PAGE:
Must read FOI stories – 6/20/14
- If you read only one FOI story, it should be this one: The Secret to Getting Top-Secret Secrets: How a journalist with a dark past learned to pry info from the government—and redeemed himself in the process.
- After transparency bill is “gutted,” the University of Delaware and Delaware State University can rest easy knowing their public record exemptions will remain intact. Thoughts from Adam Goldstein, Student Press Law Center attorney advocate: ‘It does a Texas Chainsaw Massacre on the law.’
- The Associated Press reports that the White House has been quietly advising local police not to disclose details about the Stingray surveillance technology they are using to sweep up basic cellphone data from entire neighborhoods. Let’s not forget that in recent weeks the Chicago Police is being sued for failing to provide Stingray records, and U.S. Marshals raided a local Florida police department to prevent the release of those same type of records. (Anyone seeing a trend? Or is it just me?)
- In the above link about the document seizure by the U.S. Marshals, the American Civil Liberties Union filed an emergency motion to try and claw back those records, but the judge dismissed it.
- FOIA request reveals brutal photos of seals, dolphins, whales, and other sea life that were caught in California commercial fishing boats that use drift gillnets — one mile-long mesh nets that are intended to catch swordfish.
- Documents obtained via FOIA request show that St. Clair County in Illinois spent more than $3.3 million in settlements behind close doors. A huge range of settlements from $900,000 to a teenager who was allegedly sexually abused at the county’s Juvenile Detention Center to $1,000 to a person claiming injuries when placed under arrest by sheriff’s deputies.
- What have we lost since 9/11? A lot of the First Amendment, including the good ol’ days of the Freedom of Information Act.
- The Kentucky Court of Appeals has affirmed a Circuit Court decision paving the way for public access to court records related to a public official’s job performance and the contentious relationship she had with the former president of a local community college.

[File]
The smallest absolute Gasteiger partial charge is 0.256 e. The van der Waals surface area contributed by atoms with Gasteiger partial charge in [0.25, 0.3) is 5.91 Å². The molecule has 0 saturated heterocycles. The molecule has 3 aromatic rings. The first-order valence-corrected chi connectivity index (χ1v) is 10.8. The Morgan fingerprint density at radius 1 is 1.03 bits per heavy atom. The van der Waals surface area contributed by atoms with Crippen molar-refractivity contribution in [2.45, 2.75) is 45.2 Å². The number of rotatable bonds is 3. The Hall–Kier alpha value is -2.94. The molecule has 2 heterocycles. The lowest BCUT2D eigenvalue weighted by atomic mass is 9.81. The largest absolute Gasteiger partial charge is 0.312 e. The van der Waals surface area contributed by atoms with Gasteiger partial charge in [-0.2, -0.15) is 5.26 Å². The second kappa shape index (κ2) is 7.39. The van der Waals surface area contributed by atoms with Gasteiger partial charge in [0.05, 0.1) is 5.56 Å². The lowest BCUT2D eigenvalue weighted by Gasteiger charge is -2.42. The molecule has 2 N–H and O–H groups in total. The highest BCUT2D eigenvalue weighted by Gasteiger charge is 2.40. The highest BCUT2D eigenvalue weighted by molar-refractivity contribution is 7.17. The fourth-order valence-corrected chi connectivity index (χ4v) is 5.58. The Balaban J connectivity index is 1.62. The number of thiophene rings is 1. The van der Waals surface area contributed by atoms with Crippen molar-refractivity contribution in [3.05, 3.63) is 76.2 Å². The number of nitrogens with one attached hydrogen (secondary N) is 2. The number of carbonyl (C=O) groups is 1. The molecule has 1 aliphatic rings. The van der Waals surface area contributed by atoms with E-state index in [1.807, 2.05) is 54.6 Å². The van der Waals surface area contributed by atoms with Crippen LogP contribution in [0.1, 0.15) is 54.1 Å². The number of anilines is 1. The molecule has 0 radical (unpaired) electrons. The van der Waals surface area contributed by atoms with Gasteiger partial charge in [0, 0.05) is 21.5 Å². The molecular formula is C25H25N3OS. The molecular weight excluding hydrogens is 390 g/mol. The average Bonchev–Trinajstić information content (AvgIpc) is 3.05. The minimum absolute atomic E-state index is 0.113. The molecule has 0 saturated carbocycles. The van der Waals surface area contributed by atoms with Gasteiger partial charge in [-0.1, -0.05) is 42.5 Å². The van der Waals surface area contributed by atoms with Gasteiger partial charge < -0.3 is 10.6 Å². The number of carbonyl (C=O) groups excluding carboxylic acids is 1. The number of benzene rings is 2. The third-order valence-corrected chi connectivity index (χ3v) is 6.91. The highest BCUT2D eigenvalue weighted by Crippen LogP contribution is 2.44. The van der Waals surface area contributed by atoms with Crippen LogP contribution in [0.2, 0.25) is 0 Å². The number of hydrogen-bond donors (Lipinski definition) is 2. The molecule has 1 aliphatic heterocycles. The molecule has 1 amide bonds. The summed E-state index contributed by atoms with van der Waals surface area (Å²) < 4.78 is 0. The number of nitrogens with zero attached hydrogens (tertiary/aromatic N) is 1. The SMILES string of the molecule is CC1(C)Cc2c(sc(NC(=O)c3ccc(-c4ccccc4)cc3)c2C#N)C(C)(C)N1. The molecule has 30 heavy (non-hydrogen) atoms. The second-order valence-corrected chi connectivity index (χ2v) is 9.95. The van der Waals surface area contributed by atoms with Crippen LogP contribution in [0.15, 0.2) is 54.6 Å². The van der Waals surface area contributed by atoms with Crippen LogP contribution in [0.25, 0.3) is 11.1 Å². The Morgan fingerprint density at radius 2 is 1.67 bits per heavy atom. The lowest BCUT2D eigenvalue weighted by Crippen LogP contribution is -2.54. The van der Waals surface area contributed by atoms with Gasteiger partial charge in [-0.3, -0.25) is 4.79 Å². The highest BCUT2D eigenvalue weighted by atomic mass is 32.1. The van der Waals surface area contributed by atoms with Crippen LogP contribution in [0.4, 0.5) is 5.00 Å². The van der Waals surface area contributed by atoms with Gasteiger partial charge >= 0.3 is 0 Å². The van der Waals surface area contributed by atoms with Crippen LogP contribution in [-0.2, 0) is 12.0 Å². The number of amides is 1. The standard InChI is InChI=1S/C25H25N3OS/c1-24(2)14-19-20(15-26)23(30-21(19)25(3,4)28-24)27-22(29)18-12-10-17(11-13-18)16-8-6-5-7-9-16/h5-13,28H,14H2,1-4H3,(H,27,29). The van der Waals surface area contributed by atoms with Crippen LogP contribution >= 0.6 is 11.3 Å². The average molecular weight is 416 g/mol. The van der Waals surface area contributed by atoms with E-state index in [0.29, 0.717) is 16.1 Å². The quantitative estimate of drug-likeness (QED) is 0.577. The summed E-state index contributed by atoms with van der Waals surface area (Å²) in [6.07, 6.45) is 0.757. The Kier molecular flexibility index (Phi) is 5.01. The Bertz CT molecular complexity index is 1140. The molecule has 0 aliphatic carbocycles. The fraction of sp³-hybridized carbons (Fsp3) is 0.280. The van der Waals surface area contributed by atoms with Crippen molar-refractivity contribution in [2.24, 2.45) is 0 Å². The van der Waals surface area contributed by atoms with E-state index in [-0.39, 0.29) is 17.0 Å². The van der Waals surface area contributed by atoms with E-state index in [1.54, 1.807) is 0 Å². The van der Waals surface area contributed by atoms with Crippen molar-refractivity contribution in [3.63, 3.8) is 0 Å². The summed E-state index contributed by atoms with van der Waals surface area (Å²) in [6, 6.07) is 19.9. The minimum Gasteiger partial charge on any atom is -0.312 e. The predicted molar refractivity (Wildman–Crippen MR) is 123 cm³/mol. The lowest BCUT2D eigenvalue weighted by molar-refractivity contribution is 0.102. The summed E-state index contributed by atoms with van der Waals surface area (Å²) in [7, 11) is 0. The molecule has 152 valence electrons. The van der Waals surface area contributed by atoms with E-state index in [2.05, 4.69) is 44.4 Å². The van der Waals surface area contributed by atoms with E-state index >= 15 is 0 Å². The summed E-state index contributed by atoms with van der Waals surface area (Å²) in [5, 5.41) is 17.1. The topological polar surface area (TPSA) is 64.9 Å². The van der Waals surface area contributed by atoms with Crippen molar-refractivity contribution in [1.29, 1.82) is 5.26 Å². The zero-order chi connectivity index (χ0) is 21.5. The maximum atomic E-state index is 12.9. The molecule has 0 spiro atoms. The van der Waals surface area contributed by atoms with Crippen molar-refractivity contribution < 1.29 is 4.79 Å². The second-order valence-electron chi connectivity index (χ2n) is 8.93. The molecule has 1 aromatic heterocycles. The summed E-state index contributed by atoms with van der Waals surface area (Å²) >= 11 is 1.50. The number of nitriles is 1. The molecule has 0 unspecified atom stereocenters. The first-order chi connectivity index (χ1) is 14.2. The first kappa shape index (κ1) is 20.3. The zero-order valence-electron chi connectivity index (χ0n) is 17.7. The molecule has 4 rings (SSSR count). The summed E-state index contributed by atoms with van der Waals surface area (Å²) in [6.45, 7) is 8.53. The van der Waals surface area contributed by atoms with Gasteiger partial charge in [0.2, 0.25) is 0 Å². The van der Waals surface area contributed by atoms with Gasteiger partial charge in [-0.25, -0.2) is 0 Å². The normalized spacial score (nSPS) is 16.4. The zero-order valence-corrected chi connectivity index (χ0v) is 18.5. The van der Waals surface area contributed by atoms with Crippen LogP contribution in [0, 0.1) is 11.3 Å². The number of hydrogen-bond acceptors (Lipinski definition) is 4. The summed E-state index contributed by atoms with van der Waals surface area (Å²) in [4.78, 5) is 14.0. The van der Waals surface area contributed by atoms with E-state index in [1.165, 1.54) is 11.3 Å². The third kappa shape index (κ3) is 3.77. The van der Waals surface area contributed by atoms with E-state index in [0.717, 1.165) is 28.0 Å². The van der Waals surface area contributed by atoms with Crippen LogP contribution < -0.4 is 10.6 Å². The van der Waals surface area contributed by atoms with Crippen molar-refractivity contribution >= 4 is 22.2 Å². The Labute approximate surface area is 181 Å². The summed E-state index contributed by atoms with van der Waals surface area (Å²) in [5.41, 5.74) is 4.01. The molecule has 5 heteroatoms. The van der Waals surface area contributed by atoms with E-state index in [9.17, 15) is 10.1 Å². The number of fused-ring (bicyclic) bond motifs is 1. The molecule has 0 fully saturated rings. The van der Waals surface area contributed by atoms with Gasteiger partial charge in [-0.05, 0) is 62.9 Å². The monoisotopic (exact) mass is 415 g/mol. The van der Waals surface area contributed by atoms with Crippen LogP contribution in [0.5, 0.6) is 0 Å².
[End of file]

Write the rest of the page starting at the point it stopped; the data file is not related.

- An appeals court backs a man who made an anonymous public records request. The court ruled that the city of Greenacres, Fla., could not require the man to fill out a form before obtaining the documents.
- Ex-offenders in Forest Park, IL — who qualify to work with volunteer attorneys — filed petitions to seal their criminal records, which would remove them from public access (but at least the information can still be seen by government bodies and police departments /sarcasm).
- Reporter wonders why the Department of Education is “being so opaque” on student loan data, after filing multiple FOIA requests with “less than optimal” results.
- St. Louis police records released per a judge’s order in public records lawsuit show how vice and other drug officers scalped the scalpers. Fifteen police officers were either suspended and demoted or otherwise disciplined for giving St. Louis Cardinals’ championship tickets seized from scalpers to friends and family.
- This FOIA lawsuit could open up IRS data on nonprofits, making it more accessible.
- FOIA lawsuit win: Judge rules against a Washington state police department for wrongfully invoking the law enforcement exemption when it withheld records last year.
- The Miami Herald questions the Department of Children & Families’ “paperless” investigation into why there were originally no records — “no reports, memos, notes, emails or smoke signals” — of the deaths of at least 30 children who were in DCF’s active case files.
- New Oklahoma law removes an Open Records Act loophole for state troopers. Since 2005, the Highway Patrol was exempt from dash cam requirement to make audio and video recordings available to the public.
- The Federal Bureau of Prisons is being sued for FOIA violations by Prisology, a non-profit criminal justice reform organization. They claim that the FBOP has been non-compliant with the law, which has required for decades the Bureau post online substantial information about its day-to-day decision-making.
- A call to improve Arkansas public records laws: “Arkansas’s FOIA is not a bad FOIA. That doesn’t mean it is not in need of improvement.”
- Open records law rewrite would expand disclosure rules on Penn State, Pitt, Temple and Lincoln universities. Currently, they enjoy a broad exemption, which allows them to deny most public records requests.
David Schick is the summer 2014 Pulliam/Kilgore Freedom of Information intern for SPJ, reporting and researching public records and FOI issues. Contact him at firstname.lastname@example.org or interact on Twitter: @davidcschick